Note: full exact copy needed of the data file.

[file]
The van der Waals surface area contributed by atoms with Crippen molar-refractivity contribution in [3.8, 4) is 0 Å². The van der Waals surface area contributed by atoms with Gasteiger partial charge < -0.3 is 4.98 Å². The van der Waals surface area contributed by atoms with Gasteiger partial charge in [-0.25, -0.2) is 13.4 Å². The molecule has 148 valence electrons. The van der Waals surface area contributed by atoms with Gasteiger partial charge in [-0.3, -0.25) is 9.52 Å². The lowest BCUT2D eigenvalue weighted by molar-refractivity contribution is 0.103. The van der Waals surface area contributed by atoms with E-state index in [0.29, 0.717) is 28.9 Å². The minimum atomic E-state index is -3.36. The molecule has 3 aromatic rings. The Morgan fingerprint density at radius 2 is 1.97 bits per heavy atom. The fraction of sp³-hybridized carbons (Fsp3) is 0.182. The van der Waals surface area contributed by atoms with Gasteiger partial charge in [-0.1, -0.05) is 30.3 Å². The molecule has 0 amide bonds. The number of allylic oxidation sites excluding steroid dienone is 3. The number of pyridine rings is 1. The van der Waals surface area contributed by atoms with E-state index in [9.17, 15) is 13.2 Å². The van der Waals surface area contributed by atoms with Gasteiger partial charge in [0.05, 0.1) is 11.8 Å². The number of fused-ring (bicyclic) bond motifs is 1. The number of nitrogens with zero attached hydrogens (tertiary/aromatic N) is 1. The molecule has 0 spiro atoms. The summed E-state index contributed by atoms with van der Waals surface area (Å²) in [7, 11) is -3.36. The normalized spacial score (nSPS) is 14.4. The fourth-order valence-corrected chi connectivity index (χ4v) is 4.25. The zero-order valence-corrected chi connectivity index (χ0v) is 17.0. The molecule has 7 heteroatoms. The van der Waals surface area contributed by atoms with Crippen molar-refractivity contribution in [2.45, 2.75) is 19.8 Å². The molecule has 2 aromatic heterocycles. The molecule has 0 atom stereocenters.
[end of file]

The van der Waals surface area contributed by atoms with Crippen molar-refractivity contribution in [3.8, 4) is 0 Å². The van der Waals surface area contributed by atoms with Gasteiger partial charge < -0.3 is 4.98 Å². The van der Waals surface area contributed by atoms with Gasteiger partial charge in [-0.25, -0.2) is 13.4 Å². The molecule has 148 valence electrons. The van der Waals surface area contributed by atoms with Gasteiger partial charge in [-0.3, -0.25) is 9.52 Å². The lowest BCUT2D eigenvalue weighted by molar-refractivity contribution is 0.103. The van der Waals surface area contributed by atoms with E-state index in [0.29, 0.717) is 28.9 Å². The minimum atomic E-state index is -3.36. The molecule has 3 aromatic rings. The Morgan fingerprint density at radius 2 is 1.97 bits per heavy atom. The fraction of sp³-hybridized carbons (Fsp3) is 0.182. The van der Waals surface area contributed by atoms with Gasteiger partial charge in [-0.1, -0.05) is 30.3 Å². The molecule has 0 amide bonds. The number of allylic oxidation sites excluding steroid dienone is 3. The number of pyridine rings is 1. The van der Waals surface area contributed by atoms with E-state index in [9.17, 15) is 13.2 Å². The van der Waals surface area contributed by atoms with Gasteiger partial charge in [0.05, 0.1) is 11.8 Å². The number of fused-ring (bicyclic) bond motifs is 1. The number of nitrogens with zero attached hydrogens (tertiary/aromatic N) is 1. The molecule has 0 spiro atoms. The summed E-state index contributed by atoms with van der Waals surface area (Å²) in [7, 11) is -3.36. The normalized spacial score (nSPS) is 14.4. The fourth-order valence-corrected chi connectivity index (χ4v) is 4.25. The zero-order valence-corrected chi connectivity index (χ0v) is 17.0. The molecule has 7 heteroatoms. The van der Waals surface area contributed by atoms with Crippen molar-refractivity contribution in [2.45, 2.75) is 19.8 Å². The molecule has 2 aromatic heterocycles. The molecule has 0 atom stereocenters.